Shehri Pakistan is an organisation which provides synthesised civic-education information and legal aid, especially to minority groups, in hopes of empowering the citizens of Pakistan.
This short film was made to illustrate the daily lived experience of many minority groups that reside in Pakistan today. This was done by constructing a fictional minority group called Nishaniya (the marked ones), people with a distinctive mark on their foreheads, and following one member of this group as he goes through many “normal” situations such as going to work, walking in public, attempting to find housing etc. In each situation, forms of exclusion, casual discrimination, economic and geographic isolation etc. are highlighted. The idea being conveyed is that religious freedom is not only violated through acts of exclusion that we can deem illegal but also through acts of discrimination and exclusion that are not illegal but also negatively affect the quality of life of religious minorities in Pakistan.
From storyboarding to premiering the short film online, the project was completed in under 6 weeks, using Photoshop and Adobe Premiere Pro.
Since uploading this short film on our Facebook page in October 2018, so far it has garnered:
443,000 total views
Over 1,700 shares
100+ user comments
Over 5,000 reactions
For this project, I was in charge of:
Background and character illustrations
Audio and video editing
I brainstormed the overall direction for the short film with a team of 3 colleagues. After coming up with a rough idea of the direction the short film will take (left), I created a more detailed, scene-by-scene storyboard (right) and proceeded to create the characters and backgrounds in Photoshop.
OUR NEW PLACE
I'm a paragraph. Click here to add your own text and edit me. Let your users get to know you.
Initially, my tasks were to create the backgrounds and characters and hand them off to a colleague to animate and finish the short film, who was more experienced in this field.
However, the quality of their work (below) was not up to the standards held by our organisation, and was deemed highly unsatisfactory by the creative team and our CEO.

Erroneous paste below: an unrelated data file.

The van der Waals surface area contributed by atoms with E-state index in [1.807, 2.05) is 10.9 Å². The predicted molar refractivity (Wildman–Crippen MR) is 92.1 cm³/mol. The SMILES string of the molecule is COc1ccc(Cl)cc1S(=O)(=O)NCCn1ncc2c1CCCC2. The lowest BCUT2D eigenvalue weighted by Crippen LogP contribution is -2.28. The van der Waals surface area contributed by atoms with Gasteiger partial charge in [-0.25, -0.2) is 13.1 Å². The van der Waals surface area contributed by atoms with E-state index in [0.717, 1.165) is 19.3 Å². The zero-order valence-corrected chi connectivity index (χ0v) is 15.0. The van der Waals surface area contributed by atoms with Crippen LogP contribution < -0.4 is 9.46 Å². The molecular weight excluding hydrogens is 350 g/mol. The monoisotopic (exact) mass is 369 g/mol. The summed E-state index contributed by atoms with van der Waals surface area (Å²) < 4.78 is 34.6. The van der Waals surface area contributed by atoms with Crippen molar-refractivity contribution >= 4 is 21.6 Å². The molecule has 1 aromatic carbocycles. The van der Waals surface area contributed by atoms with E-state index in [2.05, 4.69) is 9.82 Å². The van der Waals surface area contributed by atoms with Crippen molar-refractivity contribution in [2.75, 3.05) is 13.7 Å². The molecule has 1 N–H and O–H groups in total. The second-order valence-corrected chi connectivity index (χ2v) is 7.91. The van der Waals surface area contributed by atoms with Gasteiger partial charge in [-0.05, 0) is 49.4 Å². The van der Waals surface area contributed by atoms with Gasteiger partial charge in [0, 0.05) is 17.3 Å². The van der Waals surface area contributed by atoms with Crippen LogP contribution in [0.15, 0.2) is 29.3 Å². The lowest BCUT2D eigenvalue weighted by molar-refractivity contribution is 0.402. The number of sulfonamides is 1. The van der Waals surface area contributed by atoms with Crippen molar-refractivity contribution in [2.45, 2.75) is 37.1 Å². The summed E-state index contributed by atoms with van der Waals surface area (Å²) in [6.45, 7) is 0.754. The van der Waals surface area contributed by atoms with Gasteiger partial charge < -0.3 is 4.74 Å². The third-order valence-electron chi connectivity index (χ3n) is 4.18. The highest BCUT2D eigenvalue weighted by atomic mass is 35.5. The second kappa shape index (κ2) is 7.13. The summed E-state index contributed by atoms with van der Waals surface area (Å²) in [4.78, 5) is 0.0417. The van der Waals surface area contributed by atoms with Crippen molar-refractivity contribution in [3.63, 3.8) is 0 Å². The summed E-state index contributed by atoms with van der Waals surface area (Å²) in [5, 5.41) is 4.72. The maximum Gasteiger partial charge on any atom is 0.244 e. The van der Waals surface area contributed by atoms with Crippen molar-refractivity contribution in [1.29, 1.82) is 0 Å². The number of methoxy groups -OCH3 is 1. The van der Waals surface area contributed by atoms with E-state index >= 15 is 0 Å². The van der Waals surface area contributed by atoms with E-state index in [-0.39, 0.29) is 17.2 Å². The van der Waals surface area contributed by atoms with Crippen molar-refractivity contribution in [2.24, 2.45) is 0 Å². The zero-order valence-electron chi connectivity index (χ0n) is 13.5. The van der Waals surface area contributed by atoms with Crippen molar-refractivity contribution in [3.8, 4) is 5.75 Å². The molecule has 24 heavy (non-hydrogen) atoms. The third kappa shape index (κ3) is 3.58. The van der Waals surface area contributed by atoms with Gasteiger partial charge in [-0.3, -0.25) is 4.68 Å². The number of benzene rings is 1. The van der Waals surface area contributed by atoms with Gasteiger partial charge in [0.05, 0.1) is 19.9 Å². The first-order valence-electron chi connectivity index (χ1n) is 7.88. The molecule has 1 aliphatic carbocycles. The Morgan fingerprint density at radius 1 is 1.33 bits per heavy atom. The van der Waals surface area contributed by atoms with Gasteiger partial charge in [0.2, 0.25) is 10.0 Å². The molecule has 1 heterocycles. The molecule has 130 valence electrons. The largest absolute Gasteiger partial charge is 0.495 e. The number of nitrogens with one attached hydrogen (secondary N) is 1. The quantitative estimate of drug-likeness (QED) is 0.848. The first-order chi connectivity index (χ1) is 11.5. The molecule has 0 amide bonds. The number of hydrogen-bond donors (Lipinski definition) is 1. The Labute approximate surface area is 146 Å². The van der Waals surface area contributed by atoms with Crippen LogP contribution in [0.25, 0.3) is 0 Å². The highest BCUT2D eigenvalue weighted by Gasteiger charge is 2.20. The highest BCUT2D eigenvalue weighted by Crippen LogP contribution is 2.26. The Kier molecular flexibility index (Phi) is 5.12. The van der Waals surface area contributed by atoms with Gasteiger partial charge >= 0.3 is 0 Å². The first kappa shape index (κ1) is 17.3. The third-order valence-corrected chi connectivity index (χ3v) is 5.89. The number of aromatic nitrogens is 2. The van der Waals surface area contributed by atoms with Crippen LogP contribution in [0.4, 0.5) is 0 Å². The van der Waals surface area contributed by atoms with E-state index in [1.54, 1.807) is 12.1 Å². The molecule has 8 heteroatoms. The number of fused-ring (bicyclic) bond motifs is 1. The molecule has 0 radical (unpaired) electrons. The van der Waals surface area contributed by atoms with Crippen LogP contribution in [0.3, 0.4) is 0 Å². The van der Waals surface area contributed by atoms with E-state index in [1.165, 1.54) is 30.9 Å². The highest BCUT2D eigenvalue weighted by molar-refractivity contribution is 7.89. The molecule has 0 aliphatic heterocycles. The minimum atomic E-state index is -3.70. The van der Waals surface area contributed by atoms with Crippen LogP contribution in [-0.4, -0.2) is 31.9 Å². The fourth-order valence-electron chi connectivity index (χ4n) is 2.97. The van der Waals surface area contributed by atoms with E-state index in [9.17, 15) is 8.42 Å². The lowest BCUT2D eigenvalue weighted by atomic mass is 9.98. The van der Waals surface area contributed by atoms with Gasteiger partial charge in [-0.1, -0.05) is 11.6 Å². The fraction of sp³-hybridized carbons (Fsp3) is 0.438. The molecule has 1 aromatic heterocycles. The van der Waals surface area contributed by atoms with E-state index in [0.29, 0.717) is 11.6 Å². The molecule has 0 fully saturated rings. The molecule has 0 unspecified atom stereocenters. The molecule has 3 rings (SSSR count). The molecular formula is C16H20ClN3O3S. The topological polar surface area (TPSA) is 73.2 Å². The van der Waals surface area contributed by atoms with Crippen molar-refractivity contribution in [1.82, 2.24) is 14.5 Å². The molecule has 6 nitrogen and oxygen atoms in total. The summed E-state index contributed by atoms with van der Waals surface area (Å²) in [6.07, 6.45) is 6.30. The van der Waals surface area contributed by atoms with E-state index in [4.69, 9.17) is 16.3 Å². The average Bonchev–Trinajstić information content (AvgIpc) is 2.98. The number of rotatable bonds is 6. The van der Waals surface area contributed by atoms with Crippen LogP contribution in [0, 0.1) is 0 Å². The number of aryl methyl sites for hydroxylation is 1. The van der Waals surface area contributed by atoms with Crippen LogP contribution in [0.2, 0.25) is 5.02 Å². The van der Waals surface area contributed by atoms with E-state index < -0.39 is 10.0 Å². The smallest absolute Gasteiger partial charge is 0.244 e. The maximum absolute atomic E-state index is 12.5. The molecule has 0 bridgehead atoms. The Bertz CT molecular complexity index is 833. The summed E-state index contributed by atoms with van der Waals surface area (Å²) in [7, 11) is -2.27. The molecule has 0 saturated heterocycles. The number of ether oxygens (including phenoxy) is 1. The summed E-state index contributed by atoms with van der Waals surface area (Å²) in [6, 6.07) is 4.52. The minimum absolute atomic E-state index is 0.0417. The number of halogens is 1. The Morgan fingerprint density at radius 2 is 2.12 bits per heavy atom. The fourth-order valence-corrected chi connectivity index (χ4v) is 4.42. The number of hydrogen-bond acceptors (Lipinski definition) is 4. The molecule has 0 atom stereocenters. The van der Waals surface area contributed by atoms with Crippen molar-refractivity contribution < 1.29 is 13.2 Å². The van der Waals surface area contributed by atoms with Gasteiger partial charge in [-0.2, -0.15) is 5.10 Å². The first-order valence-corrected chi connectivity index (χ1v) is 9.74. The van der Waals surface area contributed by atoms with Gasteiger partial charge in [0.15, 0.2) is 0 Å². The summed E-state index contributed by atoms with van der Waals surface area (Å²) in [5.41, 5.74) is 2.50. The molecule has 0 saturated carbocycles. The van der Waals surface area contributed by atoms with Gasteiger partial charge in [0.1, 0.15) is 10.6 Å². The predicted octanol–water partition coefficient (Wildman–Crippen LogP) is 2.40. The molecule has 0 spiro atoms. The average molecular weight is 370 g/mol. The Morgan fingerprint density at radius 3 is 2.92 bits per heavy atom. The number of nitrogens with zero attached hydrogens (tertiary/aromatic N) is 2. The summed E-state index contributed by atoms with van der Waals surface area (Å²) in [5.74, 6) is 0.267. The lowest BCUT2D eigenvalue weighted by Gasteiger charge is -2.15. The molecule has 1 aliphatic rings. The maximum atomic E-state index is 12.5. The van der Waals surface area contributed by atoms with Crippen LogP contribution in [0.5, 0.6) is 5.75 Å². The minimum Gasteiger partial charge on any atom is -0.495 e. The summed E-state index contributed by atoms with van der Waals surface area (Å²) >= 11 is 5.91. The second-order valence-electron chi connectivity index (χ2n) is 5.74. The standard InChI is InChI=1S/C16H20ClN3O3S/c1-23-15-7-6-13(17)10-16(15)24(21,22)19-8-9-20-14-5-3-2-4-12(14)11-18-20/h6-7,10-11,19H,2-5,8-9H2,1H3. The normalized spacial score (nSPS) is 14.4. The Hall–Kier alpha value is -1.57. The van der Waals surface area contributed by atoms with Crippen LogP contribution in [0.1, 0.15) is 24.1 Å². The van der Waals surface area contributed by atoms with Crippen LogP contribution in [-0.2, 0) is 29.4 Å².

After viewing the video, our team unanimously decided to scrap the entire project altogether, and instead use the artwork I had made in print-form and release it as comic books instead. After our meeting, I put forth the following arguments in front of the team:
The overall reach and impact of a video would be a lot more than distributing comic books
A video would be a lot more cost-effective than resorting to print media
Given the nature of the subject-matter of this video, and the positive sociocultural impact it may have, I believed it was crucial for us to spread this message to as many people as possible, and making this video available online would have a lot more reach than print media
I asked my ceo to give me no more than 2 weeks, so I could learn Adobe Premiere Pro and animate the entire video, from scratch, myself. Because he was pleased with the artwork I had created for this project, especially because it was my first attempt at using Photoshop, he agreed to the 2 week extension. The video below is the final version, which took me 10 days to complete.
As mentioned earlier, the short film was uploaded on our Facebook channel in October 2018, and has been doing really well since - both in terms of its outreach, and starting a dialogue which will hopefully lead a more fair society for all, regardless of creed, cast or religious differences.